Advice From A Writer About Going Freelance

I’ve been a blogger for just over six years now, and it’s been something of a part-time job/hobby. About three years in, I started to get paid for the content I was writing, and it suddenly occurred to me that I could make this a full-time venture. I’ve always loved writing and have been writing from a young age. I’d write short stories and act out scenes that I’d written and still to this day, I have dreams of writing my own crime/thriller book. So writing has definitely been in my blood since I was a child.

Being a blogger was something I started doing to simply inform my parents of what I was getting up to once I was out of university. I moved down to London in the hopes of being a performer, but as my readership grew and the opportunities of blogging got bigger, I found myself shifting to a different career path than I intended on having.

Photo by Natalie Redman


Going Freelance

October 2019 was the month and year I decided to take the plunge. I’d been swaying back and forth from wanting to leave my job sooner to thinking that I didn’t have enough money to go freelance and to maintain it. However, I realized that as I had in the summer of 2019, I was making more than what I made in my full-time office job as a receptionist. I also knew that I could do so much more in life, and as much as I loved being a receptionist, it was holding me back.

Going freelance isn’t easy because the hardest thing you have to get your head around is that there’s never a guarantee of work. When you’re in a full-time job, you are more or less guaranteed to earn the same amount of money each month. There are a lot more risks that come with being a freelancer, and that’s probably what puts people off from doing it.


Things To Consider Before Going Freelance

When you’re deciding on whether to go freelance or not, you have to consider a few things. I remember going to a conference as a blogger and asking a fellow influencer and blogger who had gone full-time, when is the right time to take the plunge. Her response was ‘There’s never a right time, just go for it’. And as much as I agree with that, I would probably want to add on that you’ll know when it’s the right time to do it. I have always been someone who is money-conscious, and if I were going freelance at a younger age, I probably would have done it sooner. However, you have responsibilities to think about as you get older, and for me, I had a wedding to save for and a mortgage to pay.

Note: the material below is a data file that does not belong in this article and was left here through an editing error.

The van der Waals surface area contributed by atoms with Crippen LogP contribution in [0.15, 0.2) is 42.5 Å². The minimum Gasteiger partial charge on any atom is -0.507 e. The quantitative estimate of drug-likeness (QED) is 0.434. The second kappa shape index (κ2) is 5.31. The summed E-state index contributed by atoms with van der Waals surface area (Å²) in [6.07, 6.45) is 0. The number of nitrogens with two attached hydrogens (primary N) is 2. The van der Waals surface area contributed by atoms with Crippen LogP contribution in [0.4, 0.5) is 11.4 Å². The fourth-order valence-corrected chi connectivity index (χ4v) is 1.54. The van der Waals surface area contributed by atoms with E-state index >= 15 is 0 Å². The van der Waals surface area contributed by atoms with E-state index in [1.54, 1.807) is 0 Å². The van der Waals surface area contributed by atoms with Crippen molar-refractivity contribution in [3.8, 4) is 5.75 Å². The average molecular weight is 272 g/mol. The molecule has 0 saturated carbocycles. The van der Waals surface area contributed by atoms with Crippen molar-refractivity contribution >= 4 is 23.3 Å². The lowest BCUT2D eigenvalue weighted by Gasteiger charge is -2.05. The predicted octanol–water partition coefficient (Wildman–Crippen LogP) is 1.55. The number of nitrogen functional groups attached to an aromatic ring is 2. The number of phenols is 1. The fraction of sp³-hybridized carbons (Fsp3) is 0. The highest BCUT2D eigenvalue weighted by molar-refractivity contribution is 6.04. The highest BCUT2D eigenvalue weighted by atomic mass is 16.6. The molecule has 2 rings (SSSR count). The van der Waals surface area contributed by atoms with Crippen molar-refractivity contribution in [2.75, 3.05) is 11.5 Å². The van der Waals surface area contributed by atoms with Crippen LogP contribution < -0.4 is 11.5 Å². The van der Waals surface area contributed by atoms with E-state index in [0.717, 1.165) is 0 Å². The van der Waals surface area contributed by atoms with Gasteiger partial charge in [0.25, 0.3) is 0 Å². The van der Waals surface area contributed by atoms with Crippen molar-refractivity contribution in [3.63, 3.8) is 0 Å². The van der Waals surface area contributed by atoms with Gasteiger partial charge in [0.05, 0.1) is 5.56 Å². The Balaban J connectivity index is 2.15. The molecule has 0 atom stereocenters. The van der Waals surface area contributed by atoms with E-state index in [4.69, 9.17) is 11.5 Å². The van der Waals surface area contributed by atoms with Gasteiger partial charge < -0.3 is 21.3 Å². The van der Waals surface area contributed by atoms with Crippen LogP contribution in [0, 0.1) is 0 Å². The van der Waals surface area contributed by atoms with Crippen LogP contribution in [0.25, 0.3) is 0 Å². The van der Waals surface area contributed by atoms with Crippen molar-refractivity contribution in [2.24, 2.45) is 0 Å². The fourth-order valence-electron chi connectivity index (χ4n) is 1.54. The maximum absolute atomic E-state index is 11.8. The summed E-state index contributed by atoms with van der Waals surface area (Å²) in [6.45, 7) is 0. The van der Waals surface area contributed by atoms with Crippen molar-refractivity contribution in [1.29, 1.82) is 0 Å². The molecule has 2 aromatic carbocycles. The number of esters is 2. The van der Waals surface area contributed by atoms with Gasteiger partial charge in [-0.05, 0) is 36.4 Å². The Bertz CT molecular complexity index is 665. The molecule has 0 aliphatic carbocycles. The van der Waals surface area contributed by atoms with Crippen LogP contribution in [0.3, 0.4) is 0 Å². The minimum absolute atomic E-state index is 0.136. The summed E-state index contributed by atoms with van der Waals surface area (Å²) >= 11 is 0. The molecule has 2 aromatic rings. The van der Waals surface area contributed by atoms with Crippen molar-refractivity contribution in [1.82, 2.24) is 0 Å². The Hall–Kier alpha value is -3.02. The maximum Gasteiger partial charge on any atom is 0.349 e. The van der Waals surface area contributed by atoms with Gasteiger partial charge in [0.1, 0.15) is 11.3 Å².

And for me, even going freelance in October with the knowledge that I had enough money, was still terrifying. It’s the fear of the unknown and not knowing what you might earn from month to month. You also want to consider sickness and holiday pay when going freelance as that’s something you won’t get as a freelancer. When you’re self-employed, you don’t have those benefits that a company can give you, and that’s something you need to factor in. The positives that might outweigh that though is you get to decide your own hours, and you can take time off whenever you want. That flexibility is something that you might not necessarily get with a company that you work for.


What I Wish I Knew Before Going Freelance

There have definitely been a few scary moments during my freelance career, and the most prominent is the recent COVID-19 pandemic. I’m grateful that the area of freelance work that I do is all done online, and so even though there have been budget cuts with clients I’ve worked with and continue to work with, I’ve not been affected too much compared to other freelancers in different industries. For example, freelancers who work in the arts or events are suffering incredibly at the moment as their work relies on audiences showing up to venues.

This virus has taught me that I shouldn’t put all my eggs in one basket and that when it comes to freelancing, you should have a mixture of clients. Don’t just stick with those that provide the most of your work because if they went under tomorrow, you’d be left with very little. Always be looking for new clients and new avenues of work. As a writer, I do blogger content for my own website and then writing for clients. The clients will either post it on their own website or have it as a guest post on other websites. It’s a nice feeling to know that a lot of content that I’ve written is all over the internet.


Think About The Money

Money isn’t the be-all and end-all, but it certainly helps to be conscious about it when it comes to being a freelancer. I have an emergency fund set up so that in the event I don’t have a good month of work, I can rely on that fund to see me through until it picks up. It’s something that everyone should have regardless of the job they have, but it’s even more important for a freelancer. Having savings can be a great way of making sure that you’re covered for the tough times that you might end up going through. The last thing you want to be worrying about is money when you’re already stressing out about the lack of work.

Going freelance isn’t for everyone, but it certainly brings a lot of opportunity and freedom for your life. Whether you’re exploring your passion or attempting to live out a dream career working from home, it can be very fulfilling. However, it’s important you weigh up all the pros and cons before diving into headfirst. Make sure you work at building up a client base before going full-time into a freelance career.


Guest Author: Natalie Redman

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